In January 2019 an international consortium of researchers published a comprehensive assessment of environmental change in the Himalaya Hindu Kush region: The Hindu Kush Himalaya Assessment. They concluded that a third of all Himalayan ice will vanish by 2100. That is the best-case scenario, the increasingly far-fetched one in which humankind reins in its greenhouse gas emissions quickly enough to stay under 1.5 degrees Celsius of warming. If emissions continue at their current rate, two thirds of Himalayan ice will be gone by the end of this century. The glaciers on and around Mount Everest are likely to disappear no matter what.
“As the dew is dried up by the morning sun, so are the sins of men dried up by the sight of the Himalaya,” according to the Skanda Purana, an ancient Hindu text. “It would be such a catastrophic, shameful thing to do to melt away Mount Everest,” a prominent atmospheric scientist once told me, describing what motivated his work to reduce the air pollution that darkens Himalayan ice with soot, which is, along with greenhouse gases, a major accelerant of glacier loss.1
Whether or not the sight of the naked Himalaya—whose name means “abode of snows”—one day induces shame, or outrage, catastrophes are certain to follow after the disappearance of ice. As glaciers retreat, they reveal long-frozen soil. That, too, will thaw. As it does, mountain slopes will come unglued. This phenomenon is already fissuring rock faces and toppling mountainsides, causing landslides and rock-ice avalanches in the Swiss Alps and beyond.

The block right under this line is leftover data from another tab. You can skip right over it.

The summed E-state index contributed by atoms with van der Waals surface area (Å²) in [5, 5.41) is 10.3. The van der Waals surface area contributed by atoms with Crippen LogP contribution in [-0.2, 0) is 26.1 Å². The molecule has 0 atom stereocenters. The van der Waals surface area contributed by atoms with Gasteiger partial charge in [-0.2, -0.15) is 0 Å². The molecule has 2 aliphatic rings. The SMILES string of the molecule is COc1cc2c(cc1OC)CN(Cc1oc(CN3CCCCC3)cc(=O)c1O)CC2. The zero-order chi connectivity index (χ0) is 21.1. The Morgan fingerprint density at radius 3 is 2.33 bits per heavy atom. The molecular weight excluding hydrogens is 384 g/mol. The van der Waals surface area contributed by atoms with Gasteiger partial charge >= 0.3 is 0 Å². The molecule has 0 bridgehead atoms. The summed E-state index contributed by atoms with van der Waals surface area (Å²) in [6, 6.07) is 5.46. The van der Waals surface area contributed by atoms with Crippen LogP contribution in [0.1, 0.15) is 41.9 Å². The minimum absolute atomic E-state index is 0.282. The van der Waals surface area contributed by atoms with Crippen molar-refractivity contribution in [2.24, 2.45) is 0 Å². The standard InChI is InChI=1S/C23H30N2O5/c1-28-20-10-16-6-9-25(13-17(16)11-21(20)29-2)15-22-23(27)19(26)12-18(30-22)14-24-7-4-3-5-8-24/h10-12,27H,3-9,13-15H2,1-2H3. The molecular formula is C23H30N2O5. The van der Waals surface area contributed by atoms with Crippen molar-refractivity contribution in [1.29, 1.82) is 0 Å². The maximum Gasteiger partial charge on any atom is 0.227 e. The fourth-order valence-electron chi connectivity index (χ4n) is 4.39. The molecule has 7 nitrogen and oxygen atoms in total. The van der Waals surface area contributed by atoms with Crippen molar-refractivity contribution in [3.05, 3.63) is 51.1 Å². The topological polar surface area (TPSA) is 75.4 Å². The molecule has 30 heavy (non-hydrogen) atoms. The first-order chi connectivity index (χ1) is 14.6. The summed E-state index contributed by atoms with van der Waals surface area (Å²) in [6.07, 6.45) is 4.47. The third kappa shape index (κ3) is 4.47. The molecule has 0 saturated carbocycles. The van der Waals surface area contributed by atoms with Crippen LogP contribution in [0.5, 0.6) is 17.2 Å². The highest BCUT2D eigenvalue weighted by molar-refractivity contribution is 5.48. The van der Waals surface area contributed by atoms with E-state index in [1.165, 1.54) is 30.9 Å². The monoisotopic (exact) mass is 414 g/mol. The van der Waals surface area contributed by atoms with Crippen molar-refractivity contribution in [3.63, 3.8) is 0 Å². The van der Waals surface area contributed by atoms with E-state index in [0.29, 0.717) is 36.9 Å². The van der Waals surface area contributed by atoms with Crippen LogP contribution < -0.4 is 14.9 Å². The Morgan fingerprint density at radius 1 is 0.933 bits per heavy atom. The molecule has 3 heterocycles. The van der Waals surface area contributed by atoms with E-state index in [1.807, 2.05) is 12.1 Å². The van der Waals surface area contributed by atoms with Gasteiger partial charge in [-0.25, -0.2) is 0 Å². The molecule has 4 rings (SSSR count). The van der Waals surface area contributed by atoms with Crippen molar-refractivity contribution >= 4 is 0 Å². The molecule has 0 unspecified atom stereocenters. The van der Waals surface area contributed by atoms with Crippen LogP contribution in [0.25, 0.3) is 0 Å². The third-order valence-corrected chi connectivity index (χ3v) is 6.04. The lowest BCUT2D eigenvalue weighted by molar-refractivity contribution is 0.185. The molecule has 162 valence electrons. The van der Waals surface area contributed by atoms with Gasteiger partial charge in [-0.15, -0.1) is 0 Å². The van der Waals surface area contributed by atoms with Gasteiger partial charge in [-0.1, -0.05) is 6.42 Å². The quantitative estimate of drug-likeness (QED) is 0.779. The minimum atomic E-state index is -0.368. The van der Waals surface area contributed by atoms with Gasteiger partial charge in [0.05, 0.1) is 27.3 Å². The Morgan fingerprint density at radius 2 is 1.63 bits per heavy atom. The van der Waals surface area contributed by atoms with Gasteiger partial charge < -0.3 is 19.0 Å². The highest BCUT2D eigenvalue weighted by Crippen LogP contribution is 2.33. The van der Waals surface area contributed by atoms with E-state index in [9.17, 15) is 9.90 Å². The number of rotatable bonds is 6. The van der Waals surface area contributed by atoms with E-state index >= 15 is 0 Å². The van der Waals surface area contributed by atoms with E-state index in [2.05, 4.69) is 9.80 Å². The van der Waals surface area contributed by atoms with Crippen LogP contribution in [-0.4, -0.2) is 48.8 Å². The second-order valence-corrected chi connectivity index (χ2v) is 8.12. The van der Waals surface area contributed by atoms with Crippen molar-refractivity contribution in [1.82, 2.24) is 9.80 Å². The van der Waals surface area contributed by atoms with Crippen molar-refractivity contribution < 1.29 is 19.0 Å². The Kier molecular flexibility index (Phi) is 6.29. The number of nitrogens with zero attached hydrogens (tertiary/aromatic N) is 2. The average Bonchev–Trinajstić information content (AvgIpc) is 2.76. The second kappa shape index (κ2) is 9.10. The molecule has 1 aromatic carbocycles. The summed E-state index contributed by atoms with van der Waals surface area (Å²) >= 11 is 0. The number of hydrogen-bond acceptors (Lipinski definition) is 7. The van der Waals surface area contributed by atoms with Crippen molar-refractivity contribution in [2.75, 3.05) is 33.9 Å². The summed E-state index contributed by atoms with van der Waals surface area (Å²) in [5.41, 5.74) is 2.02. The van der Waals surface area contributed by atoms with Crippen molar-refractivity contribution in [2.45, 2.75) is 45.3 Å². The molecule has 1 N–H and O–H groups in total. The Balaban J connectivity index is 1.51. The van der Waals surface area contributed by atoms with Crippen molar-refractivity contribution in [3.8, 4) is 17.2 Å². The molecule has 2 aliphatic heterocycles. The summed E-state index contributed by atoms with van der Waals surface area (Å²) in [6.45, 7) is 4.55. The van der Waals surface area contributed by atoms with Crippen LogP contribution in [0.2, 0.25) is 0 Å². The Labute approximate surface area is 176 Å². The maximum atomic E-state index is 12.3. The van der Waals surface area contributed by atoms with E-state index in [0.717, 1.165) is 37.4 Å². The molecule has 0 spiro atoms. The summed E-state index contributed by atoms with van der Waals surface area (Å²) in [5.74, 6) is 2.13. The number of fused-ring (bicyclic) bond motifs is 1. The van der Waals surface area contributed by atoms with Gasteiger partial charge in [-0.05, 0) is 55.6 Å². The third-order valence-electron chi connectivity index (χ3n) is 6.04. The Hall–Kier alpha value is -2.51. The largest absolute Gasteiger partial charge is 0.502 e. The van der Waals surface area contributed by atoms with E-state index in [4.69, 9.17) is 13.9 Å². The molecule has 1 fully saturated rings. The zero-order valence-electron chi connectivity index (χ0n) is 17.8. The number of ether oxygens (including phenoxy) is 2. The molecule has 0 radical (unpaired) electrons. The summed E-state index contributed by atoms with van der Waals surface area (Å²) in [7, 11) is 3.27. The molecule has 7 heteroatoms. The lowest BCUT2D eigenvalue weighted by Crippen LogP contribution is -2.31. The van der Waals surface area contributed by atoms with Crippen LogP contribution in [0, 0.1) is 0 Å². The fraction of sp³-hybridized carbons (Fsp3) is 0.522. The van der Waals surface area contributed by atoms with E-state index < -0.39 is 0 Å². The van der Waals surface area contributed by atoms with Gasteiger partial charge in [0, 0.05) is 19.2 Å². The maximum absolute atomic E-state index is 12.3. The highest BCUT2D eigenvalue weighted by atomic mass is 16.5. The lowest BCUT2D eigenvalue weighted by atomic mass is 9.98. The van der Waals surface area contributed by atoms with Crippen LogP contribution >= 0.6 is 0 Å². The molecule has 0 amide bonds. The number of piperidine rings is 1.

Some retreating glaciers also feed growing lakes that are dammed by unstable moraines. When these burst, the resulting floods can be immense. From Nepal to Peru, glacial lake outburst floods threaten downstream villages and infrastructure such as hydropower plants. In 1981 this kind of flood destroyed the China–Nepal Friendship Bridge and killed two hundred people. Since then, glacial lakes have grown in size and number; a study in 2010 found at least four thousand across the Himalayan region, with hundreds considered dangerous.
Water availability will change in huge river basins and irrigation networks. In the Himalaya, glaciers regulate the flow of the Indus, Brahmaputra, Mekong, Ganges, Yangtze, and other rivers that nearly two billion people depend on. These glaciers’ seasonal runoff is an essential complement to monsoon rains. About 40 percent of the dry-season water in the Indus River basin, shared by India and Pakistan, comes from glaciers. In the near term, warming temperatures will cause glacial runoff to spike, and water flowing through the Indus’s tributary rivers will increase. And then, at some point later this century, the flow of meltwater will decline, irrevocably, and slow to a trickle.2